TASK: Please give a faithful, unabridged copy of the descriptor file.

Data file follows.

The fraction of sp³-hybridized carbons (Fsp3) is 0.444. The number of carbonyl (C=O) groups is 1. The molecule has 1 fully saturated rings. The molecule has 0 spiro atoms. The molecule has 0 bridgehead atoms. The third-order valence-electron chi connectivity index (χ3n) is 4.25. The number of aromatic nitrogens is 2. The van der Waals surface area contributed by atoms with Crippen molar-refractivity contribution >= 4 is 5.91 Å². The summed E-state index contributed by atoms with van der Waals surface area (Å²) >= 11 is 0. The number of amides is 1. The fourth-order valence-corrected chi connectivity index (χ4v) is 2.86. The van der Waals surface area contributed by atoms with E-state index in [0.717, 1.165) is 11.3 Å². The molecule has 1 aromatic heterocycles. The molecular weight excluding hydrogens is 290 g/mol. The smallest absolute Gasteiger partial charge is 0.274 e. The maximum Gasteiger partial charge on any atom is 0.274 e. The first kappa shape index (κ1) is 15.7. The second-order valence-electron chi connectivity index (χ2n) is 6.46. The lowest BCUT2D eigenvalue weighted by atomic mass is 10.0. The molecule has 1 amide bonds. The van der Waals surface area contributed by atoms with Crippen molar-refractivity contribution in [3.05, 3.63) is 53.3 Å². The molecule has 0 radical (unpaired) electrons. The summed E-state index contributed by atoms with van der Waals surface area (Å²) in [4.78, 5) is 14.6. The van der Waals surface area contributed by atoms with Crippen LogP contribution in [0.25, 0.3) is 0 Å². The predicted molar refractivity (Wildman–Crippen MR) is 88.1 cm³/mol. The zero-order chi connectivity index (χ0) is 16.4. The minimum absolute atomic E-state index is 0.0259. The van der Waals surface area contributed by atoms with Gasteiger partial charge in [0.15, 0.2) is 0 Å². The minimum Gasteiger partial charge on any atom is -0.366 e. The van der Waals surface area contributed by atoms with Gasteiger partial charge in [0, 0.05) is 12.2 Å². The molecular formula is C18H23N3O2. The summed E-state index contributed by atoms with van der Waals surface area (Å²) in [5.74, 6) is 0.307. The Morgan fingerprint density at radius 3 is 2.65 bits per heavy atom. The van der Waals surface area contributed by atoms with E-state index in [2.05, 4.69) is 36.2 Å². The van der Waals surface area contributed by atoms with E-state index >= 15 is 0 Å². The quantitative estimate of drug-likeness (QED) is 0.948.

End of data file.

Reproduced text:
The fraction of sp³-hybridized carbons (Fsp3) is 0.444. The number of carbonyl (C=O) groups is 1. The molecule has 1 fully saturated rings. The molecule has 0 spiro atoms. The molecule has 0 bridgehead atoms. The third-order valence-electron chi connectivity index (χ3n) is 4.25. The number of aromatic nitrogens is 2. The van der Waals surface area contributed by atoms with Crippen molar-refractivity contribution >= 4 is 5.91 Å². The summed E-state index contributed by atoms with van der Waals surface area (Å²) >= 11 is 0. The number of amides is 1. The fourth-order valence-corrected chi connectivity index (χ4v) is 2.86. The van der Waals surface area contributed by atoms with E-state index in [0.717, 1.165) is 11.3 Å². The molecule has 1 aromatic heterocycles. The molecular weight excluding hydrogens is 290 g/mol. The smallest absolute Gasteiger partial charge is 0.274 e. The maximum Gasteiger partial charge on any atom is 0.274 e. The first kappa shape index (κ1) is 15.7. The second-order valence-electron chi connectivity index (χ2n) is 6.46. The lowest BCUT2D eigenvalue weighted by atomic mass is 10.0. The molecule has 1 amide bonds. The van der Waals surface area contributed by atoms with Crippen molar-refractivity contribution in [3.05, 3.63) is 53.3 Å². The molecule has 0 radical (unpaired) electrons. The summed E-state index contributed by atoms with van der Waals surface area (Å²) in [4.78, 5) is 14.6. The van der Waals surface area contributed by atoms with Crippen LogP contribution in [0.25, 0.3) is 0 Å². The predicted molar refractivity (Wildman–Crippen MR) is 88.1 cm³/mol. The zero-order chi connectivity index (χ0) is 16.4. The minimum absolute atomic E-state index is 0.0259. The van der Waals surface area contributed by atoms with Gasteiger partial charge in [0.15, 0.2) is 0 Å². The minimum Gasteiger partial charge on any atom is -0.366 e. The van der Waals surface area contributed by atoms with Gasteiger partial charge in [0, 0.05) is 12.2 Å². The molecular formula is C18H23N3O2. The summed E-state index contributed by atoms with van der Waals surface area (Å²) in [5.74, 6) is 0.307. The Morgan fingerprint density at radius 3 is 2.65 bits per heavy atom. The van der Waals surface area contributed by atoms with E-state index in [2.05, 4.69) is 36.2 Å². The van der Waals surface area contributed by atoms with E-state index >= 15 is 0 Å². The quantitative estimate of drug-likeness (QED) is 0.948.